BACKGROUND: Calcium (Ca2+) is a cofactor of multiple cellular processes. The mechanisms that lead to elevated cytosolic Ca2+ concentration are unclear.
OBJECTIVE: To illuminate how bloody cerebrospinal fluid (bCSF) from patients with intraventricular hemorrhage causes cell death of cultured human astrocytes.
METHODS: Cultured astrocytes were incubated with bCSF. In control experiments, native CSF was used. Cytosolic Ca2+ concentration was measured by fura-2 fluorescence. Apoptosis and necrosis were evaluated by staining with Hoechst-3342 and propidium iodide.
RESULTS: Incubation of astrocytes with bCSF provoked a steep Ca2+ concentration peak that was followed by a slow Ca2+ rise during the observation period of 50 minutes. Necrosis, but not apoptosis, was induced. Blockade of ATP-sensitive P2 receptors with suramin inhibited the bCSF-induced initial Ca2+ peak and necrosis. Blockade of P1 receptors with 8-phenyltheophylline or of N-methyl-D-aspartate receptors with D(−)-2-amino-5-phosphopentanoic acid had no significant effect. Preincubation with xestospongin D, a blocker of inositol 1,4,5-trisphosphate receptors, prevented the initial Ca2+ rise and reduced the rate of necrosis. Preemptying of the endoplasmic reticulum with thapsigargin protected astrocytes from the bCSF-induced Ca2+ peak. Inhibition of mitochondrial permeability transition pores opening with cyclosporin A reduced the rate of astrocytic necrosis significantly, although it did not influence the initial Ca2+ peak.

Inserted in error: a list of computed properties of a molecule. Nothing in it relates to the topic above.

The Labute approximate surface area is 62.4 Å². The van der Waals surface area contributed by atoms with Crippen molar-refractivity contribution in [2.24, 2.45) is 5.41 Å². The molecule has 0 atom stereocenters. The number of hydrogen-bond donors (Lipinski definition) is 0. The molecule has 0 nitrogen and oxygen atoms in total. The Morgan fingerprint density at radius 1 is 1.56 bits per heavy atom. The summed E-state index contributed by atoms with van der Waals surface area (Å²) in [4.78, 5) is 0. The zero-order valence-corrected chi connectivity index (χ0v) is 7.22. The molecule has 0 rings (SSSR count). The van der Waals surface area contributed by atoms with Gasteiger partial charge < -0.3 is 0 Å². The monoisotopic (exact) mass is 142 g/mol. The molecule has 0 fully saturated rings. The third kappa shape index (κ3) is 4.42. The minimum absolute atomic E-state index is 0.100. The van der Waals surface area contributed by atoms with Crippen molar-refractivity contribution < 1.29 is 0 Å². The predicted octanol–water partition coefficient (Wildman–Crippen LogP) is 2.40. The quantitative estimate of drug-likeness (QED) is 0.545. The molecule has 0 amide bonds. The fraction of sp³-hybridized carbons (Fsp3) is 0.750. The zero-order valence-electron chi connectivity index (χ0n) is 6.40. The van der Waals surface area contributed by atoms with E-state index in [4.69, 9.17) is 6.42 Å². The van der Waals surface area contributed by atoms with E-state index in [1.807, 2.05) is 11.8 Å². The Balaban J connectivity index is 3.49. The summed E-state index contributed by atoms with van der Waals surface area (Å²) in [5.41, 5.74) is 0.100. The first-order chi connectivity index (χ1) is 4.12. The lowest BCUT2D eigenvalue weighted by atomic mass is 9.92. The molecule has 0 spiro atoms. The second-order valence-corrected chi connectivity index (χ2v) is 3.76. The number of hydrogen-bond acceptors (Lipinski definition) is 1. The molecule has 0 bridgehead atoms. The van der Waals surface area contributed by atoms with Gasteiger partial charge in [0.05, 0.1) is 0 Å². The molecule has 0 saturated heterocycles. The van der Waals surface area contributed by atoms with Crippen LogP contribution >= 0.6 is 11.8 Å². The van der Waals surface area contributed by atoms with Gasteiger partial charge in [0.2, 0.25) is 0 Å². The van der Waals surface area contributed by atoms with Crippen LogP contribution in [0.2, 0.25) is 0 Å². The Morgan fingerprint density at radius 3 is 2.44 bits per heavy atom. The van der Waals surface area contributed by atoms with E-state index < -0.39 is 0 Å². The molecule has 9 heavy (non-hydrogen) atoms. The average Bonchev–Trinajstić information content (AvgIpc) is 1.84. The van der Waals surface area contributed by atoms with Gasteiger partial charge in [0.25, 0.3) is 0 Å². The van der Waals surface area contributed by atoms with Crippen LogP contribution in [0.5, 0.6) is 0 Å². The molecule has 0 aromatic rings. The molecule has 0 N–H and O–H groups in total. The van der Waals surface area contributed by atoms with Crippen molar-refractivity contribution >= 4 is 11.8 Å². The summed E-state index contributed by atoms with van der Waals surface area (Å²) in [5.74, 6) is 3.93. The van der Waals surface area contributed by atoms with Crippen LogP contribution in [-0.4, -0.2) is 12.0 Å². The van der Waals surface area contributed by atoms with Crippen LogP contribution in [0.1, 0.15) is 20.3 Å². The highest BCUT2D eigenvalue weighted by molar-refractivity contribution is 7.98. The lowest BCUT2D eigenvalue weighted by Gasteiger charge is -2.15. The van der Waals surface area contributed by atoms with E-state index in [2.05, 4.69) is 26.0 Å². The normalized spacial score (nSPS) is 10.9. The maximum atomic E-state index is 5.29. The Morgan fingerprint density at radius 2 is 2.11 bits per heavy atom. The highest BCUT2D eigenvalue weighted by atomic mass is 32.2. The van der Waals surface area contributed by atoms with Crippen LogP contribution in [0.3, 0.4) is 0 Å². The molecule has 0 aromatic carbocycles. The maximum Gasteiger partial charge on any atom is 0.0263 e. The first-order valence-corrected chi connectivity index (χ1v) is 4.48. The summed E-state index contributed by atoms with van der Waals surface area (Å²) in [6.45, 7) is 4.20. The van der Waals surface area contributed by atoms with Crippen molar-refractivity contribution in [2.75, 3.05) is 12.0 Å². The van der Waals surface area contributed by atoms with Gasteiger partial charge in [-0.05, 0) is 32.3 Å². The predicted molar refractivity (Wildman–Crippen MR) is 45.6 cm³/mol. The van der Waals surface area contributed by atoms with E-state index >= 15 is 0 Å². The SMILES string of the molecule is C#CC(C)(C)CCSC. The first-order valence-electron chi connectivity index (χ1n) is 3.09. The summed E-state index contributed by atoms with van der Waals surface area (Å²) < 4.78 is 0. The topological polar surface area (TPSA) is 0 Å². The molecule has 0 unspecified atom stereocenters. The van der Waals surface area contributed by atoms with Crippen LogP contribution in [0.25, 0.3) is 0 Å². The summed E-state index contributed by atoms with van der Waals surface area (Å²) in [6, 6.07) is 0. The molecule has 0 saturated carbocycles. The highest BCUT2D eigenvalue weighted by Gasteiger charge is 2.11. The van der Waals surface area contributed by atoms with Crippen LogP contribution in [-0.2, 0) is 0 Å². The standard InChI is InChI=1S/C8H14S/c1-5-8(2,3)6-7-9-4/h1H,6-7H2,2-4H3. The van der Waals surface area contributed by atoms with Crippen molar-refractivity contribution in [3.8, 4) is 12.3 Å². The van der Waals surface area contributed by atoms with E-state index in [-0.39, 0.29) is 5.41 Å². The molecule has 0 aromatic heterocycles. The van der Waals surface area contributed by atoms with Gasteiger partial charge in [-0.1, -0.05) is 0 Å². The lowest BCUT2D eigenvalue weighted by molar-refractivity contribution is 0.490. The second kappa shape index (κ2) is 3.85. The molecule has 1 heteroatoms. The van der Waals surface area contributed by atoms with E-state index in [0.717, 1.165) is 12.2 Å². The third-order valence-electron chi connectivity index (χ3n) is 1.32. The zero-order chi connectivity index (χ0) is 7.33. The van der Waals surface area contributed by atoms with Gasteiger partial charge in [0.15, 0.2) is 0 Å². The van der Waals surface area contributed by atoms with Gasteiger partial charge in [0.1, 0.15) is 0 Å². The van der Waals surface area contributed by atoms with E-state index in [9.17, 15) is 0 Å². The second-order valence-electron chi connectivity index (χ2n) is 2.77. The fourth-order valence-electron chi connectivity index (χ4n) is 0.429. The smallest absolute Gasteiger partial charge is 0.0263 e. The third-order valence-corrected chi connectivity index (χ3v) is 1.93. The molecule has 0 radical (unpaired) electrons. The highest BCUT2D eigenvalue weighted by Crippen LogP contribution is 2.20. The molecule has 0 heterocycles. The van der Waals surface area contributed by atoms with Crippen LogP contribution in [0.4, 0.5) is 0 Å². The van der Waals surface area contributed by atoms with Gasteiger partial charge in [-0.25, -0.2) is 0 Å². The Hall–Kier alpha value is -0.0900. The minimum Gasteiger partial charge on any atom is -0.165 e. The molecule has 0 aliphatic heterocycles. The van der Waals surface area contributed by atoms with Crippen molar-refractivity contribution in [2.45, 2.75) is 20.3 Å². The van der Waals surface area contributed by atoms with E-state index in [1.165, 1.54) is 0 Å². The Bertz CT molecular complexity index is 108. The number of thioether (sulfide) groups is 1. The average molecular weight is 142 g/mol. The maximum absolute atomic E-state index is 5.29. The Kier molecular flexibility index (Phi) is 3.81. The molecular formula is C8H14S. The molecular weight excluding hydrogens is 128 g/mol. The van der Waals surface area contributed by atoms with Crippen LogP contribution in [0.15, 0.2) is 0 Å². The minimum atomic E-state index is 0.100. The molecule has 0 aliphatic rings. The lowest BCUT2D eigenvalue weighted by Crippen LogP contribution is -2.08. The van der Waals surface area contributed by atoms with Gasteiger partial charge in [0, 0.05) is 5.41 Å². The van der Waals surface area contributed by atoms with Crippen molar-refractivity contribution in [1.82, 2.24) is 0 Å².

CONCLUSION: bCSF elicits a steep, transient Ca2+ rise when administered to human astrocytes by activation of ATP-sensitive P2 receptors and subsequent inositol 1,4,5-trisphosphate-dependent Ca2+ release from endoplasmic reticulum. This massive Ca2+ overload leads to subsequent mitochondrial permeability transition pores opening and necrosis of the cells.
ABBREVIATIONS: bCSF, bloody cerebrospinal fluid
ER, endoplasmic reticulum
HEPES, 4-(2-hydroxyethyl)-1-piperazineethanesulfonic acid
HOE, Hoechst 33342
nCSF, native cerebrospinal fluid
PI, propidium iodide
SAH, subarachnoid hemorrhage
SERCA, endoplasmic reticulum calcium ATPase
TBI, traumatic brain injury
XeD, xestospongin D
*Department of Physiology, Justus Liebig University Giessen, Giessen, Germany
‡Department of Neurosurgery, Universitätsklinikum Giessen und Marburg GmbH, Giessen, Germany
Correspondence: Matthias Oertel, MD, Department of Neurosurgery, Universitätsklinikum Giessen und Marburg GmbH, Klinikstrasse 29, 35385 Giessen, Germany. E-mail: email@example.com
Received February 29, 2012
Accepted October 23, 2012